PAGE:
Tell Us a Happy Story or Keep Quiet

They do happen.  The happy events happen from time to time. There are some positive outcomes sometimes, somewhere.  They might be temporary or they might be permanent.  But they are rare despite  the relative proliferation of such stories in all sorts of media. Any story about “recovery” from autism, is multiplied in TV programs or internet sites so often, that the false picture is formed.  Nobody wants to hear about lost fights, about daily humiliations of not being able to assure that your child is taught properly and not discriminated against in many unsettling ways.  If you don’t have a positive story to say, too bad.  It is your fault.  You are getting what you expected.  Yes, it is your fault.  You did not have positive perspective in the first place!

Maybe not. I did not concentrate on positive or negative. I concentrated on simple survival and finding a path that would not cave in under the load I was caring.  Later, I tried to be pragmatic while navigating between  Scylla of all kinds of false treatments and Charybdis of of neglectful attitudes. So no, I did not have any positive perspective.  The matter of fact I did not have any perspective.

If I had any moments of optimism they were put to the test hundred times a week, not by my child, but by those who were paid  to help him.  If the people WHOSE OBLIGATIONS, WHOSE PAID JOBS  are to prepare a child with disability for the future don’t help,  it is still the fault of the parent.  It is the parent who doesn’t know how to work with the teachers, administrators, or agencies.  It is the parent who needs a “calm” advocate, it is the parent who has to be trained how to talk to school.  Luckily, the schools, the state agencies, and non-profit organizations can make a list of better parents.  Parents  who are satisfied and ready to say so. Parents who can easily write about their positive experiences,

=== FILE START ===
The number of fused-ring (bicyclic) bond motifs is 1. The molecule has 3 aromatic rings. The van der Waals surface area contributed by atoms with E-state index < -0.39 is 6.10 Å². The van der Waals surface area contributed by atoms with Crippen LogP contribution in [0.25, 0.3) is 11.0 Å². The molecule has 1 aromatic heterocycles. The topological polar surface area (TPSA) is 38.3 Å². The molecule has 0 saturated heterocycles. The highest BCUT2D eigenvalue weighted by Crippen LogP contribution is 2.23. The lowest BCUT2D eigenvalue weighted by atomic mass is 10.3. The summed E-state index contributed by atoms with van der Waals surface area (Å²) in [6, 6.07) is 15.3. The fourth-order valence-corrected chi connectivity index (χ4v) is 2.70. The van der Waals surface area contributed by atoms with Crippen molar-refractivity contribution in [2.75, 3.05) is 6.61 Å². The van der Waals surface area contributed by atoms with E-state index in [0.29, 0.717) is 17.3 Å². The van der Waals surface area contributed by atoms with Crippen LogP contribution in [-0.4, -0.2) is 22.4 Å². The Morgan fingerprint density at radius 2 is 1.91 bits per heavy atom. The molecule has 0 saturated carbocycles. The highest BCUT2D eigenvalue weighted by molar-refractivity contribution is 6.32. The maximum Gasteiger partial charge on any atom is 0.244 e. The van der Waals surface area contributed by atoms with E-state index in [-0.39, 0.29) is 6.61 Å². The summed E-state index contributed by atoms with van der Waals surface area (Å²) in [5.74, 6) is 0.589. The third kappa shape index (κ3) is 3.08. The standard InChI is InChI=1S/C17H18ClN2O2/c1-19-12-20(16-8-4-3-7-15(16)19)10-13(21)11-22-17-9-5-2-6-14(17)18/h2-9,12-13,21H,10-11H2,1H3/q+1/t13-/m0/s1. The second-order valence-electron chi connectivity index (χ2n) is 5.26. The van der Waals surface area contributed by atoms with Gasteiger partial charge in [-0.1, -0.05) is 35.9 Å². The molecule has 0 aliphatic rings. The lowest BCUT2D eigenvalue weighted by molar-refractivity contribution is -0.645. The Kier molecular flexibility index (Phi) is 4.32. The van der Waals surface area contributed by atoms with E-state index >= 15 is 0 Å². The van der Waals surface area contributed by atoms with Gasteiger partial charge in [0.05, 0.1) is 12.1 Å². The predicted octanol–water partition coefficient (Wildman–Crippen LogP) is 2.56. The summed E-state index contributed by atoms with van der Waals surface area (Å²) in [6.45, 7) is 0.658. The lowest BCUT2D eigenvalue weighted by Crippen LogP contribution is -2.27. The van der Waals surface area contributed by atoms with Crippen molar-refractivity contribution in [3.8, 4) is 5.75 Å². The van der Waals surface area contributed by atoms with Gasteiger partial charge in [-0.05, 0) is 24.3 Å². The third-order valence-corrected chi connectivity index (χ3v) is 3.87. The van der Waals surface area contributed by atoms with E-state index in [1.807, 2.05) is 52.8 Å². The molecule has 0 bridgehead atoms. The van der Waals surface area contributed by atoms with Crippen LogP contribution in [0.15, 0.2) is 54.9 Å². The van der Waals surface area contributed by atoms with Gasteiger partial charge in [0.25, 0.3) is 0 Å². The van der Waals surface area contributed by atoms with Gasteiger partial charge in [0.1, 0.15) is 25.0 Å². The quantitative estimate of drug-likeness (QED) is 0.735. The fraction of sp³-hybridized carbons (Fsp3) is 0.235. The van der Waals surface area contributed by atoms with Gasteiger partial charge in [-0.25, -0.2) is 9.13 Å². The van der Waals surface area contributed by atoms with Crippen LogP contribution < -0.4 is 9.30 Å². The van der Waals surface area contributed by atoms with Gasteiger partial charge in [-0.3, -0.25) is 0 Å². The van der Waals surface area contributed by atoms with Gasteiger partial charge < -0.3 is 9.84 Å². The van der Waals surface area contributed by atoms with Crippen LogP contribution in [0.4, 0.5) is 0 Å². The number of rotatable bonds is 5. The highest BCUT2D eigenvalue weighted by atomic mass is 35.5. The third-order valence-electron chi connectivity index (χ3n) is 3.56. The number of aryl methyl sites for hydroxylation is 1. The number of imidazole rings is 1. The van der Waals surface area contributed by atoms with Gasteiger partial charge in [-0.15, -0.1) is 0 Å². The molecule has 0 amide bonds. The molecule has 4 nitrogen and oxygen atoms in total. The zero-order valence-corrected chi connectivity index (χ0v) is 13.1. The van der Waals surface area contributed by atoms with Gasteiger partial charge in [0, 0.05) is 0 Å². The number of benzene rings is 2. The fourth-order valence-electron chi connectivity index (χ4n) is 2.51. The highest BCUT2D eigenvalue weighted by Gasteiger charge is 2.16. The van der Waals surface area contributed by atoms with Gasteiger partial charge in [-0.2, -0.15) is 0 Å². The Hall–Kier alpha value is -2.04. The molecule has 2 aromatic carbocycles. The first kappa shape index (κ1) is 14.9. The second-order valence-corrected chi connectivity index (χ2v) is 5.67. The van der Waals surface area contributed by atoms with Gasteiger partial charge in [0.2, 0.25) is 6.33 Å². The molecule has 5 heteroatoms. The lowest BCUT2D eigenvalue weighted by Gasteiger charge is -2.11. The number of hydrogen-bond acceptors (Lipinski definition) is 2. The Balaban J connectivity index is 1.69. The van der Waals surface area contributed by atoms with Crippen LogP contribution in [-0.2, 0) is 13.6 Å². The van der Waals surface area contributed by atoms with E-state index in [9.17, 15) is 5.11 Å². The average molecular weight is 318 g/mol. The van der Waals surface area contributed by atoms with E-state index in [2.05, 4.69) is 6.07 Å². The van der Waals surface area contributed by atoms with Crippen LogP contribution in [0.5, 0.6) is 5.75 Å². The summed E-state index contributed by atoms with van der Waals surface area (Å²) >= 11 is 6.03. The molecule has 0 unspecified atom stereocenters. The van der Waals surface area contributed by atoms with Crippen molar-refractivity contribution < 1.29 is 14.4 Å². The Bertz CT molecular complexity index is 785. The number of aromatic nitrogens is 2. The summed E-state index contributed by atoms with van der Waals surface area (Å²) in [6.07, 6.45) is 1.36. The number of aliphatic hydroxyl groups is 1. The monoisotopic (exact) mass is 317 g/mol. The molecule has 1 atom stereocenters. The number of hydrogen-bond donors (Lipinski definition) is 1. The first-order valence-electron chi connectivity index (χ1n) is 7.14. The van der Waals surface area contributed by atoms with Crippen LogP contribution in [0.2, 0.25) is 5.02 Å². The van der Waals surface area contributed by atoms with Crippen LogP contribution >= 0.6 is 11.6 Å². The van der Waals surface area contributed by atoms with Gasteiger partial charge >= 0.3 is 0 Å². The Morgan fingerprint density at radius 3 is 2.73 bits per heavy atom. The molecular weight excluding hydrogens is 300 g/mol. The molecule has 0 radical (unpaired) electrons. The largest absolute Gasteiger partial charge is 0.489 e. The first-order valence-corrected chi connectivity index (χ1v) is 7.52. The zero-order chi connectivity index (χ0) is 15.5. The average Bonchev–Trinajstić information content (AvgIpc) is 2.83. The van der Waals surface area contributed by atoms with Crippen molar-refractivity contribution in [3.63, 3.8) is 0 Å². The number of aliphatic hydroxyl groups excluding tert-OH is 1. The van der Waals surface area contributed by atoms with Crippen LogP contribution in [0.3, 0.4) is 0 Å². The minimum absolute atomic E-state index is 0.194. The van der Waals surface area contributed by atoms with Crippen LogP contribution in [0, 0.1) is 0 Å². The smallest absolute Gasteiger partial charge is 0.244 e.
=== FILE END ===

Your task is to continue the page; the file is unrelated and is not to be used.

So, if you want to be heard, share your positive perspective and  swallow your bitterness mixed with a depressing hopelessness.

However,  the success stories with “positive perspective” don’t make me more cheerful. I am glad they happened somewhere, sometimes to someone, but they cannot be replicated, and that leaves the feeling of failure mixed with a  piercing loneliness and alienation.

It has to be told, that writing unhappy story  is much harder than reporting on successes.  You don’t share the fact that you go through bankruptcy proceeding the same way, you inform about your lottery jackpot.

We under-report the hurt, humiliation, and confusion as if they did not have a right to be witnessed. But they should be known so they could be addressed, maybe even helped.

That is why, I will start writing a very short but multiple stories about events that  frequently drained my optimism about my son’s future.  I will write about those thousand tiny things that kill an elephant before they drain the last ounce of optimism I still, surprisingly, have.

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  1. I can relate to what you wrote in this post. I can feel your mixed feelings about positive (and negative) stories. I have felt it when I started blogging, many years ago. I never wanted to write “horror stories”, and my goal was not to sugarcoat any of our daily struggles, but was not to make others feel like they could not relate: and the only way for them to relate was either they already knew what I was alluding to, or it had to inspire them, and disgust, or negative feelings are NOT inspiring.

    Autism has taught me to look at what we call reality in a different way: I try to see the world with a slightly different perspective always, knowing that I am missing something that I can perceive the way my son with autism is perceiving it. That in the process he can beat me up, break half of the valuables around him or hide his pain and misery in jumps up and down and endless grunting can be regarded as a terrible thing as well as a very interesting way to cope with chaos: there will always be two ways to look at things at least! I choose to look at them with hope and optimism and to walk, one day at a time, holding his hand on the journey until we reach some kind of promised land. If we do.

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